Keep an eye out for sponsorship saturation. It can make your following agitated and bored. Take a look at what your potential influencers are posting. How often are they sharing sponsored content? Yeah. If they’re already hitting followers with tons of paid posts, their engagement rate may not last. Look for plenty of organic, non-paid content to keep followers interested, enthusiastic, and engaged. YouTuber Laura Reid recommends only having one in every five or 10 posts sponsored. Keep this in mind when thinking about what you’ll ask the influencer to post, as well. Asking for too many posts in a short timeframe will make your offer hard for the influencer to accept, even if it comes with a large paycheck. Especially, In-demand influencers because they get lots of offers. When you first approach an influencer, you’ll need to show that you’ve put in the time to learn what they do. Get to knows what their channels are about and who their audience is. Even better, start your approach slowly by interacting organically with your target influencer’s posts. Like their content. Comment when appropriate. Be appreciative, not sales-like.
Your budget affects what kind of influencers you are going to work with. Influencers with extensive reach rightly expect to be paid for their work. Free product might work with nano-influencers, but a larger influencer campaign requires a budget. Think about what kind of payment structure makes the most sense for your goals. But be willing to consider the influencer’s needs, too. For example, an affiliate or commission structure might be an option instead of a flat fee, or to reduce the flat fee. We’ve outlined the various payment models in our post on how to pay Instagram influencers. Remember that micro-influencers and nano-influencers will have more flexible payment terms. Make sure when you reach out it is private and personal. A direct message is a great place to start. If you can find an email address, try that too. But don’t send a mass email or generic DM. It may take a little longer to write a personal message to each influencer. But, it will show you’re serious about a potential partnership. This will in turn increase your chances of striking a deal. “I definitely do as much research as I can,” Kendall Jenner told the New York Times about her involvement with the legendarily doomed festival, "but sometimes there isn’t much research you can do because it’s a starting brand and you kind of have to have faith in it and hope it will work out the way people say it will.” Make it easier for influencers to trust you by providing as much information as you can about your brand. Tell them what you hope to accomplish with your Instagram campaign. Make it clear how the influencer will benefit, beyond the paycheck. Investing in influencers when done the correct way leads to great results, so be sure to stay open, but organized with your campaigns.
When working with influencers make sure to give up some creative control. They have their following for a reason. Most likely, they are creative people and may have some good ideas to share that will help the campaign. A social media influencer who has worked hard to build a following will not accept a deal that makes their own personal brand seem inconsistent. After all, influencers are content creation experts. You’ll get the best value from their work by allowing them to showcase those skills. A good and lighthearted example of this can be found in an episode of Emily In Paris. Emily goes to an influencer event a brand put on to promote their new product. Each influencer had a different way of posting content for the event. There was even a woman who did a split on the carpet holding a new product. Though that example is quite comedic it gives an insight into what it is really like. You can also share or cross-post content from influencers on your own channels. This helps highlight the collaboration and benefits both your brand and the influencer. Canon recently worked with micro-influencer Katja Gaskell (AKA @globetotting) to try out one of their cameras. She posted one of the photos and mentioned the partnership on her Instagram profile. But that was just the beginning. Here are some tips I have collected from hootsuite.com, “Follow the rules - before you dive into influencer marketing, it’s important to understand the rules. In the United States, those rules come from the Federal Trade Commission. The FTC takes disclosure very seriously. Make sure you build disclosure guidelines into your agreements with influencers. Influencers must identify sponsored posts. However, Truth In Advertising found that many do not do so. Some do disclose, but not in a way that meets the FTC requirements.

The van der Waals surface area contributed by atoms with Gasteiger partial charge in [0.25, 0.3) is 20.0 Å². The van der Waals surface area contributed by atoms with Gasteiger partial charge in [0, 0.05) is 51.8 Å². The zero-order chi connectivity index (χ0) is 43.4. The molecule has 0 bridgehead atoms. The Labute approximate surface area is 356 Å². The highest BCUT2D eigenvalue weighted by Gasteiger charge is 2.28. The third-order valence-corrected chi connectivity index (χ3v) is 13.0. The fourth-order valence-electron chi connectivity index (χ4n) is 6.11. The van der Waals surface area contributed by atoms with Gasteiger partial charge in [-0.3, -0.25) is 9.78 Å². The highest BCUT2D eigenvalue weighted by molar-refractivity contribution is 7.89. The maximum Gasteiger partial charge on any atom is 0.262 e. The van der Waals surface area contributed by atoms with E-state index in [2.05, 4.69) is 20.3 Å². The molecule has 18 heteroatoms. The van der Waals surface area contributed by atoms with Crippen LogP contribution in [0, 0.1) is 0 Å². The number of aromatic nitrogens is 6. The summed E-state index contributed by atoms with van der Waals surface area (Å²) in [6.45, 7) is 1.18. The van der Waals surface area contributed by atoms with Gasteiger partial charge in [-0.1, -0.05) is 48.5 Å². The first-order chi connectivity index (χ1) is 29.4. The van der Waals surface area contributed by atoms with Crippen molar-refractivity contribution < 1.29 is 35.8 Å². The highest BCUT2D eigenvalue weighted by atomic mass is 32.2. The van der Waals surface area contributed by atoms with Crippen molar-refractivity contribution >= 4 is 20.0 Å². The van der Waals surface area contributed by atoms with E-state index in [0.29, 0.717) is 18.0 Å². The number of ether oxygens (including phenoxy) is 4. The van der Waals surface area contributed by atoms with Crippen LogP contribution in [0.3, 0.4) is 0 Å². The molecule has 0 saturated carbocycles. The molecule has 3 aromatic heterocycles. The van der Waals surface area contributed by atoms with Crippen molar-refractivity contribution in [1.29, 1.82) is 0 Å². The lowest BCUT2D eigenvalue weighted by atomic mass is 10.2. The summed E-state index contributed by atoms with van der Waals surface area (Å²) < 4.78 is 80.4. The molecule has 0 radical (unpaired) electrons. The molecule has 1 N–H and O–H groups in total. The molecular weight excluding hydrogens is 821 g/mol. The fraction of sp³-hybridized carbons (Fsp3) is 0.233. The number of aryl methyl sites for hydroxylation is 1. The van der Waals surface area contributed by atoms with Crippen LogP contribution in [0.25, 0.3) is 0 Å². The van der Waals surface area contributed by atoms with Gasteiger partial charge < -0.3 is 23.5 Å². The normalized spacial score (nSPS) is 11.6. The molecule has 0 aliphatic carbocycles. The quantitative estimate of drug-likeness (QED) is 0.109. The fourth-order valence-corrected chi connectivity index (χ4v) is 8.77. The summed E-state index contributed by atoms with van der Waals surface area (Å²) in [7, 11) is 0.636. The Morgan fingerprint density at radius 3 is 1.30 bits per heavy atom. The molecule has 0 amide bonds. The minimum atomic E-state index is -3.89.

Here are some key points from the FTC:
Video reviews must include both written and verbal disclosure of the partnership. It must be within the video itself (not just the description).
The built-in tools on social media platforms are not enough.
Author: Lydia Hill